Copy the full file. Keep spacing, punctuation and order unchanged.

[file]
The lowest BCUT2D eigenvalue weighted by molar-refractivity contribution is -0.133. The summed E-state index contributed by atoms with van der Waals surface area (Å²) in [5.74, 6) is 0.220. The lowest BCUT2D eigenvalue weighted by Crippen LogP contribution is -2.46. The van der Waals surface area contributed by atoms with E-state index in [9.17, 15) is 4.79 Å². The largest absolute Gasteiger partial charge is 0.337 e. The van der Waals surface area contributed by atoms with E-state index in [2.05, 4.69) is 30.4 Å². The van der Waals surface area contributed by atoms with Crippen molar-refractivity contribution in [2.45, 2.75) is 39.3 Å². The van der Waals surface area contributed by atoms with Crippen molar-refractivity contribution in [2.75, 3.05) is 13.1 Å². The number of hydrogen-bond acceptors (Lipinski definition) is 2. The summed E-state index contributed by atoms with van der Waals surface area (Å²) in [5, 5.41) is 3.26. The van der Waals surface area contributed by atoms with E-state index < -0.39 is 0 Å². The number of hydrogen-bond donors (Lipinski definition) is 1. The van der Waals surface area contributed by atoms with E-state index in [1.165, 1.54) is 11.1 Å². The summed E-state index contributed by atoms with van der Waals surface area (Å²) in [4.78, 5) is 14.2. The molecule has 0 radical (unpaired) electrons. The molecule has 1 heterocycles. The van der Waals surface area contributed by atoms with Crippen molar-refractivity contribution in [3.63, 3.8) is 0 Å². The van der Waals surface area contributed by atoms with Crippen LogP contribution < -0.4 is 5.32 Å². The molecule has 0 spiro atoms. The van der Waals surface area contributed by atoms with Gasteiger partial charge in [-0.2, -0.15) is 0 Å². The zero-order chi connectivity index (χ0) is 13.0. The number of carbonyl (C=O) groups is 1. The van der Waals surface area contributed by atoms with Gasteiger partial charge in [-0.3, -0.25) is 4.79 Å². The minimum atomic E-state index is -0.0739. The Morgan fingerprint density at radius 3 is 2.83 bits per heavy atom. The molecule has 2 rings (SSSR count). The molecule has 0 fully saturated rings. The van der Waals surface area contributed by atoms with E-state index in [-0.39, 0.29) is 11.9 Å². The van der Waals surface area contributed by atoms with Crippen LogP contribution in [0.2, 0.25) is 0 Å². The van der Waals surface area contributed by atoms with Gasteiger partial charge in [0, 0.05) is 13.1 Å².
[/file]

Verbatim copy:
The lowest BCUT2D eigenvalue weighted by molar-refractivity contribution is -0.133. The summed E-state index contributed by atoms with van der Waals surface area (Å²) in [5.74, 6) is 0.220. The lowest BCUT2D eigenvalue weighted by Crippen LogP contribution is -2.46. The van der Waals surface area contributed by atoms with E-state index in [9.17, 15) is 4.79 Å². The largest absolute Gasteiger partial charge is 0.337 e. The van der Waals surface area contributed by atoms with E-state index in [2.05, 4.69) is 30.4 Å². The van der Waals surface area contributed by atoms with Crippen molar-refractivity contribution in [2.45, 2.75) is 39.3 Å². The van der Waals surface area contributed by atoms with Crippen molar-refractivity contribution in [2.75, 3.05) is 13.1 Å². The number of hydrogen-bond acceptors (Lipinski definition) is 2. The summed E-state index contributed by atoms with van der Waals surface area (Å²) in [5, 5.41) is 3.26. The van der Waals surface area contributed by atoms with E-state index < -0.39 is 0 Å². The number of hydrogen-bond donors (Lipinski definition) is 1. The van der Waals surface area contributed by atoms with E-state index in [1.165, 1.54) is 11.1 Å². The summed E-state index contributed by atoms with van der Waals surface area (Å²) in [4.78, 5) is 14.2. The molecule has 0 radical (unpaired) electrons. The molecule has 1 heterocycles. The van der Waals surface area contributed by atoms with Crippen molar-refractivity contribution in [3.63, 3.8) is 0 Å². The van der Waals surface area contributed by atoms with Crippen LogP contribution < -0.4 is 5.32 Å². The molecule has 0 spiro atoms. The van der Waals surface area contributed by atoms with Gasteiger partial charge in [-0.2, -0.15) is 0 Å². The zero-order chi connectivity index (χ0) is 13.0. The number of carbonyl (C=O) groups is 1. The van der Waals surface area contributed by atoms with Gasteiger partial charge in [-0.3, -0.25) is 4.79 Å². The minimum atomic E-state index is -0.0739. The Morgan fingerprint density at radius 3 is 2.83 bits per heavy atom. The molecule has 2 rings (SSSR count). The molecule has 0 fully saturated rings. The van der Waals surface area contributed by atoms with E-state index in [-0.39, 0.29) is 11.9 Å². The van der Waals surface area contributed by atoms with Crippen LogP contribution in [0.2, 0.25) is 0 Å². The van der Waals surface area contributed by atoms with Gasteiger partial charge in [0, 0.05) is 13.1 Å².